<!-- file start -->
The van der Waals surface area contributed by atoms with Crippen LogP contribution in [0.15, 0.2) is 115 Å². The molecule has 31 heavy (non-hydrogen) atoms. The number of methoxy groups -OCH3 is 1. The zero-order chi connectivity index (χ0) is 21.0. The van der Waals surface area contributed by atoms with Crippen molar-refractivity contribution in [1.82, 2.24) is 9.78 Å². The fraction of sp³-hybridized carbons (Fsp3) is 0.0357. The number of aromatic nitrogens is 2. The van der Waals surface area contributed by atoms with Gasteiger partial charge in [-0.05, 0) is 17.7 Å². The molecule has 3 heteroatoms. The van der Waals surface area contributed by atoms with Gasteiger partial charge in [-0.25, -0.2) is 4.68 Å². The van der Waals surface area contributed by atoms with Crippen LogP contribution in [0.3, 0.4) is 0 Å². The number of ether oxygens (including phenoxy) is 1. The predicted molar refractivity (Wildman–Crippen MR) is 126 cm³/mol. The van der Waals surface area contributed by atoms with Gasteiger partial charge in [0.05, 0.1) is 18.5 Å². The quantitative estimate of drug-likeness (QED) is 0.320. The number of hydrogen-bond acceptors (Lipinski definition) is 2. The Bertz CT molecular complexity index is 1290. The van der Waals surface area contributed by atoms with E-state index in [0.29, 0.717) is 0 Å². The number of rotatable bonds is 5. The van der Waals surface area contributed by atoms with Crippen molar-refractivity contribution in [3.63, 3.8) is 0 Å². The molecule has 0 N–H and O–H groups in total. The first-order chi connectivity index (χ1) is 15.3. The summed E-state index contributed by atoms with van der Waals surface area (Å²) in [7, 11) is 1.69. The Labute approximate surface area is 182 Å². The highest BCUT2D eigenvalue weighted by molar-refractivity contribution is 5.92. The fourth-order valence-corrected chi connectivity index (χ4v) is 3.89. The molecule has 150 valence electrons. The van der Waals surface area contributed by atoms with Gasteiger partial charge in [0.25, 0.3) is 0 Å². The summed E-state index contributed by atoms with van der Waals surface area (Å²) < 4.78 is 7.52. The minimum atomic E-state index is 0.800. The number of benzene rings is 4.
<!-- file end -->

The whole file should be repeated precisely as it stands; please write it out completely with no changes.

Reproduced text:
The van der Waals surface area contributed by atoms with Crippen LogP contribution in [0.15, 0.2) is 115 Å². The molecule has 31 heavy (non-hydrogen) atoms. The number of methoxy groups -OCH3 is 1. The zero-order chi connectivity index (χ0) is 21.0. The van der Waals surface area contributed by atoms with Crippen molar-refractivity contribution in [1.82, 2.24) is 9.78 Å². The fraction of sp³-hybridized carbons (Fsp3) is 0.0357. The number of aromatic nitrogens is 2. The van der Waals surface area contributed by atoms with Gasteiger partial charge in [-0.05, 0) is 17.7 Å². The molecule has 3 heteroatoms. The van der Waals surface area contributed by atoms with Gasteiger partial charge in [-0.25, -0.2) is 4.68 Å². The van der Waals surface area contributed by atoms with Crippen LogP contribution in [0.3, 0.4) is 0 Å². The number of ether oxygens (including phenoxy) is 1. The predicted molar refractivity (Wildman–Crippen MR) is 126 cm³/mol. The van der Waals surface area contributed by atoms with Gasteiger partial charge in [0.05, 0.1) is 18.5 Å². The quantitative estimate of drug-likeness (QED) is 0.320. The number of hydrogen-bond acceptors (Lipinski definition) is 2. The Bertz CT molecular complexity index is 1290. The van der Waals surface area contributed by atoms with E-state index in [0.29, 0.717) is 0 Å². The number of rotatable bonds is 5. The van der Waals surface area contributed by atoms with Crippen molar-refractivity contribution in [3.63, 3.8) is 0 Å². The molecule has 0 N–H and O–H groups in total. The first-order chi connectivity index (χ1) is 15.3. The summed E-state index contributed by atoms with van der Waals surface area (Å²) in [7, 11) is 1.69. The Labute approximate surface area is 182 Å². The highest BCUT2D eigenvalue weighted by molar-refractivity contribution is 5.92. The fourth-order valence-corrected chi connectivity index (χ4v) is 3.89. The molecule has 150 valence electrons. The van der Waals surface area contributed by atoms with Gasteiger partial charge in [0.25, 0.3) is 0 Å². The summed E-state index contributed by atoms with van der Waals surface area (Å²) < 4.78 is 7.52. The minimum atomic E-state index is 0.800. The number of benzene rings is 4.